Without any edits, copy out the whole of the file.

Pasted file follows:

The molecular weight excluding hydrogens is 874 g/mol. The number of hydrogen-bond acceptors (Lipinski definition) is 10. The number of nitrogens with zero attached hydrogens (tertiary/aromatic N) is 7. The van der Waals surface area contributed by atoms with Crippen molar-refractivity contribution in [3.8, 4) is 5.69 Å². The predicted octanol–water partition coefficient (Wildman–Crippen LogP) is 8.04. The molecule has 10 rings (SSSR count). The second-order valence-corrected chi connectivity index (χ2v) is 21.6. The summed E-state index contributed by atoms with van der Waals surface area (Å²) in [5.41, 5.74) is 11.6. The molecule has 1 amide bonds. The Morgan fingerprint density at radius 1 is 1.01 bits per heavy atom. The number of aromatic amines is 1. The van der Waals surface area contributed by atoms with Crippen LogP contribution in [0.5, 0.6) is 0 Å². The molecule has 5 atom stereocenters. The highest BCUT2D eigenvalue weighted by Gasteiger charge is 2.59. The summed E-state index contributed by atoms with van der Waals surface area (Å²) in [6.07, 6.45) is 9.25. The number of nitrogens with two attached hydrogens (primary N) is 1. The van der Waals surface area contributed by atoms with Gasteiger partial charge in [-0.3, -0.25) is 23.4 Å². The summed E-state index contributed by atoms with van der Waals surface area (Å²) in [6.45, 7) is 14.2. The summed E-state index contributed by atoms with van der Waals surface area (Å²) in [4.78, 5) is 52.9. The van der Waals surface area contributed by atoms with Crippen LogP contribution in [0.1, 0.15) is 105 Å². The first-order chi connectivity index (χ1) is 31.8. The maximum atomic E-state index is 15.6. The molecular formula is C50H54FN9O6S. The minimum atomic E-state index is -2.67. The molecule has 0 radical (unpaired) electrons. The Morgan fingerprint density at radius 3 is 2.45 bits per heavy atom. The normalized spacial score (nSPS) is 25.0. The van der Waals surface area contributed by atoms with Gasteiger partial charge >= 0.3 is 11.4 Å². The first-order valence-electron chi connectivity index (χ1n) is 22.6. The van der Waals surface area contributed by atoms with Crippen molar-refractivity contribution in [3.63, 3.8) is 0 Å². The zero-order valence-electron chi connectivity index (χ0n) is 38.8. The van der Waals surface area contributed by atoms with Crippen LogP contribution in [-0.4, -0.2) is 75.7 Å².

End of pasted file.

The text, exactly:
The molecular weight excluding hydrogens is 874 g/mol. The number of hydrogen-bond acceptors (Lipinski definition) is 10. The number of nitrogens with zero attached hydrogens (tertiary/aromatic N) is 7. The van der Waals surface area contributed by atoms with Crippen molar-refractivity contribution in [3.8, 4) is 5.69 Å². The predicted octanol–water partition coefficient (Wildman–Crippen LogP) is 8.04. The molecule has 10 rings (SSSR count). The second-order valence-corrected chi connectivity index (χ2v) is 21.6. The summed E-state index contributed by atoms with van der Waals surface area (Å²) in [5.41, 5.74) is 11.6. The molecule has 1 amide bonds. The Morgan fingerprint density at radius 1 is 1.01 bits per heavy atom. The number of aromatic amines is 1. The van der Waals surface area contributed by atoms with Crippen LogP contribution in [0.5, 0.6) is 0 Å². The molecule has 5 atom stereocenters. The highest BCUT2D eigenvalue weighted by Gasteiger charge is 2.59. The summed E-state index contributed by atoms with van der Waals surface area (Å²) in [6.07, 6.45) is 9.25. The number of nitrogens with two attached hydrogens (primary N) is 1. The van der Waals surface area contributed by atoms with Gasteiger partial charge in [-0.3, -0.25) is 23.4 Å². The summed E-state index contributed by atoms with van der Waals surface area (Å²) in [6.45, 7) is 14.2. The summed E-state index contributed by atoms with van der Waals surface area (Å²) in [4.78, 5) is 52.9. The van der Waals surface area contributed by atoms with Crippen LogP contribution in [0.1, 0.15) is 105 Å². The first-order chi connectivity index (χ1) is 31.8. The maximum atomic E-state index is 15.6. The molecular formula is C50H54FN9O6S. The minimum atomic E-state index is -2.67. The molecule has 0 radical (unpaired) electrons. The Morgan fingerprint density at radius 3 is 2.45 bits per heavy atom. The normalized spacial score (nSPS) is 25.0. The van der Waals surface area contributed by atoms with Gasteiger partial charge >= 0.3 is 11.4 Å². The first-order valence-electron chi connectivity index (χ1n) is 22.6. The van der Waals surface area contributed by atoms with Crippen molar-refractivity contribution in [3.63, 3.8) is 0 Å². The zero-order valence-electron chi connectivity index (χ0n) is 38.8. The van der Waals surface area contributed by atoms with Crippen LogP contribution in [-0.4, -0.2) is 75.7 Å².